As organists and organ lovers from around the country travel back to their homes from Kilgore, East Texas Pipe Organ Festival organizer Lorenz Maycher called it the “most successful” in its seventh year.
“The people he gets, it’s basically a who’s who of anyone who’s doing anything in the organ world, so it really is an honor to be asked back,” organist David Baskeyfield, of New York, said.
After performing Wednesday morning with Thomas Gaynor, Baskeyfield said, it is relaxing to get to enjoy other people’s concerts as the festival toured the Aeolian-Skinner pipe organs in Kilgore, Longview and Shreveport.
Over the years, Graham Clarke, of Dallas, said, he has seen the festival grow from bringing people from large Texas cities and surrounding states to attracting people from across the country with many making the festival an annual event.
Ken Cowan, organist and associate professor of organ at Rice University in Houston, brought his students to Kilgore for Alan Morrison’s closing concert.
“I think this is just incredible. I admired it for years, but these organs are just some of the best in the country, so to shine a spotlight on them like this festival does is fantastic,” he said. “Lorenz Maycher has really the greats nationally come play here.”
Jimmy Culp, who served as organist and choirmaster for First Presbyterian Church and St. Luke’s United Methodist Church, attended as many concerts as he could, with Thursday evening’s final recital being the seventh annual to honor him as organist emeritus at First Presbyterian.
“This was really wonderful, and I didn’t have to do anything but sit,” he said, laughing.
Morrison told the audience before performing the piece “Dreams” he felt like a fraud for playing it at the church because Culp has “the most perfect recording of it.”
Following the concert, Morrison said, it can be humbling to play such famous instruments.
“These organs are very famous and in Kilgore, who would think that this small town between here and Longview and Shreveport would have all these instruments that were overseen by Roy Perry… People come from all over. It’s amazing,” he said. “It’s nostalgic because there’s so many important concerts that took place here in the past by famous artists. You hear it on recordings on CDs and on YouTube, just to come and experience this space and feel the instrument is really amazing.”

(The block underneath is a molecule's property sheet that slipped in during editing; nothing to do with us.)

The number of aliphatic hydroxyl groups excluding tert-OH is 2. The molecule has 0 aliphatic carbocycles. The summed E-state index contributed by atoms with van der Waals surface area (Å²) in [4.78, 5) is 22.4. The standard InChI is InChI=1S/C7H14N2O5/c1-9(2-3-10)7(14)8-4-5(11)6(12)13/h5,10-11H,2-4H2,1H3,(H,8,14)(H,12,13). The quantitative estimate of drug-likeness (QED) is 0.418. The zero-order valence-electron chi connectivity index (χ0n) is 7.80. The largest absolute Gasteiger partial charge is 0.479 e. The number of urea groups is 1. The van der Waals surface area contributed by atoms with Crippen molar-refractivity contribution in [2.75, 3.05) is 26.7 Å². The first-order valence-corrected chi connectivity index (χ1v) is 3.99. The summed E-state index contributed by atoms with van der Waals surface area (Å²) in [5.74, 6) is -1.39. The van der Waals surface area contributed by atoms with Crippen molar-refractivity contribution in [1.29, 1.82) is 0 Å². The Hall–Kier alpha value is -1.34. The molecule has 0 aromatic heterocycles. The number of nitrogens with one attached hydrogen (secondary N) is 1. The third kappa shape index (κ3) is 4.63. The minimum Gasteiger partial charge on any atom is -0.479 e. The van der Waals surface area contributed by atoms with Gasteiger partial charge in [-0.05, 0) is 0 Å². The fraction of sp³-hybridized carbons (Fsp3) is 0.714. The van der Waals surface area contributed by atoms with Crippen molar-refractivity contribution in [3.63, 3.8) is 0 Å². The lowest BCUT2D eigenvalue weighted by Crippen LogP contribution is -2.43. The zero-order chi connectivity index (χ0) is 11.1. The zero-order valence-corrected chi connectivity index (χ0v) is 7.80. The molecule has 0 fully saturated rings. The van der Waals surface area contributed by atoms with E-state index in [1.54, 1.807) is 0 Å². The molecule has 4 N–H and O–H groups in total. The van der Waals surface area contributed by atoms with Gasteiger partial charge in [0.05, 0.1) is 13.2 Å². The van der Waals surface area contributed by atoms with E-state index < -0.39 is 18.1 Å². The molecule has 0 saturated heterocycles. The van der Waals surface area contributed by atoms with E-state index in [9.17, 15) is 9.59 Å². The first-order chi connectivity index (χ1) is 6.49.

Organist Albert Russell called the festival the best thing he’s attended. “That’s some of the finest playing I’ve ever heard,” he said about Morrison’s performance.
Although people can hear recordings of the instruments, returning guest Phil S. Brown said, it does not compare to hearing them in person.
“They just have so many high and low tones and stuff; you can get good recordings, but it’s just better to be in person and hear them,” she said.
“The organ really does sound different in the room than it does right up there under it. It’s great fun to listen to it out there and to hear what other people’s ideas are about pieces you’ve heard all your life,” Culp said following Thursday night’s concert. “It’s just still the most wonderful organ. It truly is, but so is the one at St. Luke’s.”
In her first visit to the East Texas Pipe Organ Festival, organist Jan Kraybill said, she did not plan to perform, she said, but Maycher invited her when her fall schedule opened to allow for the visit.
“This has been on my list of things to do someday for some time, and I thought I would just be attending… It wasn’t my intent to be a performer the very first time I was here, but I’m very thrilled to be here,” she said. “It’s just fabulous the pocket of historic instruments that is here and it’s great to hear the stories of the people who made that possible, not only Roy Perry, but also lots of donors and just friends of the arts who have created this here and then Lorenz and everyone else who makes sure we all know about because of this festival. It’s really, really fabulous.”
When organists arrive to practice with their instrument, Kraybill said, it is not to rehearse the notes.
“We actually all come with the notes very well learned; we’re actually getting to know the instrument we’re going to be playing,” she said, adding she spent much of her time in East Texas getting to know the organ at First Baptist Church in Longview.
“I always say that getting to know a new organ is like getting to know a new person,” she said. “Every pipe organ is different. Every pipe organ is a custom-designed work of art, and because every one’s different, the challenge and the fascination of it is to get to know it.”
Morrison echoed Kraybill’s comparison, saying each instrument has its own personality.
“You have to find its soul, the soul of the instrument. Work with it, don’t push it. Just make it sing. Don’t fight it… Just make it sound its very best,” he said.
With her first visit to the festival checked off the list, Kraybill said, she hopes it is not her last visit.
Each festival builds upon the excellence of previous years, Clarke said, noting each performer brings his or her own approach to the instruments.
Pieces this year ranged from the 15th century through more recent pieces with a world premiere of a piece written by annual attendee and composer Charles Callahan. The piece, performed Wednesday at First Presbyterian Church by organists David Baskeyfield and Thomas Gaynor, was commissioned by the East Texas Pipe Organ Festival in honor and memory of organ builder Nora Williams, who died in January.